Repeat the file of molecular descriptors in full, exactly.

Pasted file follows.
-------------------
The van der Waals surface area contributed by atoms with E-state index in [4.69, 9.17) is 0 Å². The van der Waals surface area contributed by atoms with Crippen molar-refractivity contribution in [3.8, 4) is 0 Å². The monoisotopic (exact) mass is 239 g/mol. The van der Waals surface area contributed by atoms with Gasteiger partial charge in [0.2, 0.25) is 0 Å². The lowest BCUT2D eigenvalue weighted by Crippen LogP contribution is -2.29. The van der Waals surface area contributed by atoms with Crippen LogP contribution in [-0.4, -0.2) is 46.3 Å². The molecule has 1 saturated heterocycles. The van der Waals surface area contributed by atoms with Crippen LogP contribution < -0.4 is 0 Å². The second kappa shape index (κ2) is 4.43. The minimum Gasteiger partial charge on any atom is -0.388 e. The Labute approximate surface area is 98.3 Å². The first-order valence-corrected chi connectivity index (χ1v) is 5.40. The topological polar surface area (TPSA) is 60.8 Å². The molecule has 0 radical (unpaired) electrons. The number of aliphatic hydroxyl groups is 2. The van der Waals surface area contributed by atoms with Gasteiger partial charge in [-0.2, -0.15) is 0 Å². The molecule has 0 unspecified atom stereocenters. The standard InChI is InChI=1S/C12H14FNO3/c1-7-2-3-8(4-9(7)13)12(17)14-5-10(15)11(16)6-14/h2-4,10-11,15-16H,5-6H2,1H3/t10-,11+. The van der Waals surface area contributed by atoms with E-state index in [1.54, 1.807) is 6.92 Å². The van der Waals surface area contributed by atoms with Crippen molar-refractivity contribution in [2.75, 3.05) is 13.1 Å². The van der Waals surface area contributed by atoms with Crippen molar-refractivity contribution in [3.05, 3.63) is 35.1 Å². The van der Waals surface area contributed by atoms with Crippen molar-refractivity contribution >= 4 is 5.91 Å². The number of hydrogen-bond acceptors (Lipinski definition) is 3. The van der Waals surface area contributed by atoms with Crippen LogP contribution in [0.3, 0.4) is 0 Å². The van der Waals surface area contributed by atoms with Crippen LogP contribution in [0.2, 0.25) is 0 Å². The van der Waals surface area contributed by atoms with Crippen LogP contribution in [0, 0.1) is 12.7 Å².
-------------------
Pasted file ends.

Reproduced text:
The van der Waals surface area contributed by atoms with E-state index in [4.69, 9.17) is 0 Å². The van der Waals surface area contributed by atoms with Crippen molar-refractivity contribution in [3.8, 4) is 0 Å². The monoisotopic (exact) mass is 239 g/mol. The van der Waals surface area contributed by atoms with Gasteiger partial charge in [0.2, 0.25) is 0 Å². The lowest BCUT2D eigenvalue weighted by Crippen LogP contribution is -2.29. The van der Waals surface area contributed by atoms with Crippen LogP contribution in [-0.4, -0.2) is 46.3 Å². The molecule has 1 saturated heterocycles. The van der Waals surface area contributed by atoms with Crippen LogP contribution < -0.4 is 0 Å². The second kappa shape index (κ2) is 4.43. The minimum Gasteiger partial charge on any atom is -0.388 e. The Labute approximate surface area is 98.3 Å². The first-order valence-corrected chi connectivity index (χ1v) is 5.40. The topological polar surface area (TPSA) is 60.8 Å². The molecule has 0 radical (unpaired) electrons. The number of aliphatic hydroxyl groups is 2. The van der Waals surface area contributed by atoms with Gasteiger partial charge in [-0.2, -0.15) is 0 Å². The molecule has 0 unspecified atom stereocenters. The standard InChI is InChI=1S/C12H14FNO3/c1-7-2-3-8(4-9(7)13)12(17)14-5-10(15)11(16)6-14/h2-4,10-11,15-16H,5-6H2,1H3/t10-,11+. The van der Waals surface area contributed by atoms with E-state index in [1.54, 1.807) is 6.92 Å². The van der Waals surface area contributed by atoms with Crippen molar-refractivity contribution in [2.75, 3.05) is 13.1 Å². The van der Waals surface area contributed by atoms with Crippen molar-refractivity contribution in [3.05, 3.63) is 35.1 Å². The van der Waals surface area contributed by atoms with Crippen molar-refractivity contribution >= 4 is 5.91 Å². The number of hydrogen-bond acceptors (Lipinski definition) is 3. The van der Waals surface area contributed by atoms with Crippen LogP contribution in [0.3, 0.4) is 0 Å². The van der Waals surface area contributed by atoms with Crippen LogP contribution in [0.2, 0.25) is 0 Å². The van der Waals surface area contributed by atoms with Crippen LogP contribution in [0, 0.1) is 12.7 Å².